Saturday, April 22, 2006

Perception and Speed

Most of learning to drive fast is getting accustomed to speed. A typical street driver might see a top speed, when passing, of 80 MPH. That will be in a straight line, and for a very short time. Even "street racers", due to the ilegal nature of that activity never spend any time at speed. Road racing is entirely different.

On a typical 2-3 mile course, speeds reach over 100 MPH in at least two places. The track session lasts a half hour. It takes time to get used to that cadence, and time to build up to doing that many times per day, and yet more time to learn to race (which is harder).

The good news is that once you figure this out, driving on the street is effortless.

The weird news is that in order to wrap your brain around going that fast, your mind sometimes plays tricks on you.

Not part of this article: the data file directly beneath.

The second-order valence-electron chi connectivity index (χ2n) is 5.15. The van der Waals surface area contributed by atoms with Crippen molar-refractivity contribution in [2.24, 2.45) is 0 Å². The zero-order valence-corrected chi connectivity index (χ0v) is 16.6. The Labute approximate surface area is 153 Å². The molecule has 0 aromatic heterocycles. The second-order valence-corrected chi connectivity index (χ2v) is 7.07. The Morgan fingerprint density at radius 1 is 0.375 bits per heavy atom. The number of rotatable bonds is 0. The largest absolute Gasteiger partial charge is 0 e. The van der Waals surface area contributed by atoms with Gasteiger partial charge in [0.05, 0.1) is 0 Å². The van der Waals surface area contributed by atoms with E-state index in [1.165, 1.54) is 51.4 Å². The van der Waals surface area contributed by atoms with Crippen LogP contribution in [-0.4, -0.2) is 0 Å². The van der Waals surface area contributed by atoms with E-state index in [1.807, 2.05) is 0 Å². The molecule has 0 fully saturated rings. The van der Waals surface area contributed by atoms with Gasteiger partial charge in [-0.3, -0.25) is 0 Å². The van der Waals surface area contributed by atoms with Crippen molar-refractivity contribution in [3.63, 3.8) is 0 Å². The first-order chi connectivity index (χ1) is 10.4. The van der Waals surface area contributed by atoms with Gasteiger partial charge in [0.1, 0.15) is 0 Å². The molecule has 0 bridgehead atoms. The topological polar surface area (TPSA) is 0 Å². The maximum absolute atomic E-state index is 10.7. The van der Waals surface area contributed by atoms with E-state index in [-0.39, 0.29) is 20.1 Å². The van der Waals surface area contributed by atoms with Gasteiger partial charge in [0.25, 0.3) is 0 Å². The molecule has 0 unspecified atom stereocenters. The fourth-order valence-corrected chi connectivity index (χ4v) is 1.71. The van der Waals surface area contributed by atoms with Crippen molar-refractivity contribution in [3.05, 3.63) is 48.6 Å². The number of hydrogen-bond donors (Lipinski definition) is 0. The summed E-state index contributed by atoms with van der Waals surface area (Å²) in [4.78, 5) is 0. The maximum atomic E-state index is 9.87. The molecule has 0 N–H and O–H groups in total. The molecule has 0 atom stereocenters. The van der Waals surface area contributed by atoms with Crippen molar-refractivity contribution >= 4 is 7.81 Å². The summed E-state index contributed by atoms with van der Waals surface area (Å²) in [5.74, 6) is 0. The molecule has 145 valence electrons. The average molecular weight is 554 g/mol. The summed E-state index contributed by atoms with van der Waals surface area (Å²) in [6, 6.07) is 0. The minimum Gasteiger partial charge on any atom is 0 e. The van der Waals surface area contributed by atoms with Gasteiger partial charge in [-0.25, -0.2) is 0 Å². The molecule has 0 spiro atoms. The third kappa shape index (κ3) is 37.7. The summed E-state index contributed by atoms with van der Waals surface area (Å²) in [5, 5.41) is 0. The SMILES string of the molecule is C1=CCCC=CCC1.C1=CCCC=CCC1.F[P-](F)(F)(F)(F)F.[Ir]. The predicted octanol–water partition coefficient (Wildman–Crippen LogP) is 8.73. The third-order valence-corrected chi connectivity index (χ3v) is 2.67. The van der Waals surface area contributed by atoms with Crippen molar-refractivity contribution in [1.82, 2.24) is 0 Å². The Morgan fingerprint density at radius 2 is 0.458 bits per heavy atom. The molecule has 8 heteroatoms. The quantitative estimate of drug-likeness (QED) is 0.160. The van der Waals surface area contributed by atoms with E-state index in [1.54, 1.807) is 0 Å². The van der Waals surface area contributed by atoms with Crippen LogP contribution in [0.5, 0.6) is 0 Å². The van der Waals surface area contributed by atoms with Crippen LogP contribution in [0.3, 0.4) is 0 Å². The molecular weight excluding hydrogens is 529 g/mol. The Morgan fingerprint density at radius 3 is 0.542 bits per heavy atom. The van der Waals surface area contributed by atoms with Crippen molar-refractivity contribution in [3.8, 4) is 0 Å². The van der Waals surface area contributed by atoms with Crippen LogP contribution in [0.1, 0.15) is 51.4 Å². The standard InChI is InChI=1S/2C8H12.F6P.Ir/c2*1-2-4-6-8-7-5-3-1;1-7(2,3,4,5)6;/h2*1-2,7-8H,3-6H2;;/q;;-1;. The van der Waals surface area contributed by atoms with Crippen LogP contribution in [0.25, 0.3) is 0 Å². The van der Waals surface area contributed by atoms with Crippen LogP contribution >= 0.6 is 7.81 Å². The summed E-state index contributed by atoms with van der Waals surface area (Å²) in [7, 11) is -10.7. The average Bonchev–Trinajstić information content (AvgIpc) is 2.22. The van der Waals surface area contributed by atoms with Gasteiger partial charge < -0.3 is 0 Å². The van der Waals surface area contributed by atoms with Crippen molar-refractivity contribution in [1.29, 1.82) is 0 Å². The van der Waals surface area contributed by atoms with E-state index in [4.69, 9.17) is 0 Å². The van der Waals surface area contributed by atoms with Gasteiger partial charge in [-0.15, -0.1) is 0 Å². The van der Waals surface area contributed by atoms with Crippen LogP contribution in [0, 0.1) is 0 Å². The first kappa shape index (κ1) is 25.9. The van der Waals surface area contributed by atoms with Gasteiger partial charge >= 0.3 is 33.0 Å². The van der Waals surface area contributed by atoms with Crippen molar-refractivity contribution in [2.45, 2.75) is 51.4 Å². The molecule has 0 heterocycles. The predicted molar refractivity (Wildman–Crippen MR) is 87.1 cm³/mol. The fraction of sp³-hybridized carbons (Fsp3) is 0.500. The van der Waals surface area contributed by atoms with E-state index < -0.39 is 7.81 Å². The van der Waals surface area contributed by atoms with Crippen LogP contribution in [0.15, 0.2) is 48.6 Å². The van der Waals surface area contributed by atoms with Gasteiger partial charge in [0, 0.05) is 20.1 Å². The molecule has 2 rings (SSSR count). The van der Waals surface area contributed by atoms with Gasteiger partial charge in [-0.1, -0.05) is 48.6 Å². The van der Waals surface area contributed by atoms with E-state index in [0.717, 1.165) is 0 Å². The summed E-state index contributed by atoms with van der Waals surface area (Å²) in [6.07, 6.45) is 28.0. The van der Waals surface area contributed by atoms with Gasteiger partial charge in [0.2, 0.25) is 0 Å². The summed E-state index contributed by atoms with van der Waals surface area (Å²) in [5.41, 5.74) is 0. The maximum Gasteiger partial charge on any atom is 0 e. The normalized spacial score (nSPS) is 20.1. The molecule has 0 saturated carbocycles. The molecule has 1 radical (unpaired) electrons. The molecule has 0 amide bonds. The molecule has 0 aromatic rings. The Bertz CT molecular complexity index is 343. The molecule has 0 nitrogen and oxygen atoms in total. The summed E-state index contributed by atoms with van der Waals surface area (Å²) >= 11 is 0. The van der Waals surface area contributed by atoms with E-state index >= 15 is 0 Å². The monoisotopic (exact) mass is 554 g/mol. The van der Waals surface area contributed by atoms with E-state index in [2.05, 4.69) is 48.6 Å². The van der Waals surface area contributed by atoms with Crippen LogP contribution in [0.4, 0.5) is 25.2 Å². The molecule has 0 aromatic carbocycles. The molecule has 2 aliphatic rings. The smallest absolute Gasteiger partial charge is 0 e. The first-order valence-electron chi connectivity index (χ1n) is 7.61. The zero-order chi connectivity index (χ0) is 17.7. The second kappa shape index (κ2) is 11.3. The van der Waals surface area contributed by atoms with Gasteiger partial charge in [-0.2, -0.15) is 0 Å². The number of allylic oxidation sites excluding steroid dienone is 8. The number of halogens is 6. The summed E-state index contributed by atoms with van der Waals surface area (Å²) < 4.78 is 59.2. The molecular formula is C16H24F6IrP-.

When I'm going really fast, it feels like I'm falling. This happens especially when I'm following another car. There is no sensation of being on flat ground anymore. It's like being in a dive in an aircraft. Somehow it makes perfect sense.

Sometimes, one's mind orders things in slow motion, so one can see all of them at once. I've heard of this happening to folks in accidents, or times of high stress, but it also happens on the track.

It's also true that you don't care how fast you're going. In fact, one friend of mine who has a HUD in his car turns it off on the track. The only reason to know your speed is to check whether you're slower or faster in a given segment of the course this time around. In fact, when you're going the fastest, on the straights, is when you relax, check gauges, flex your hands and so on.


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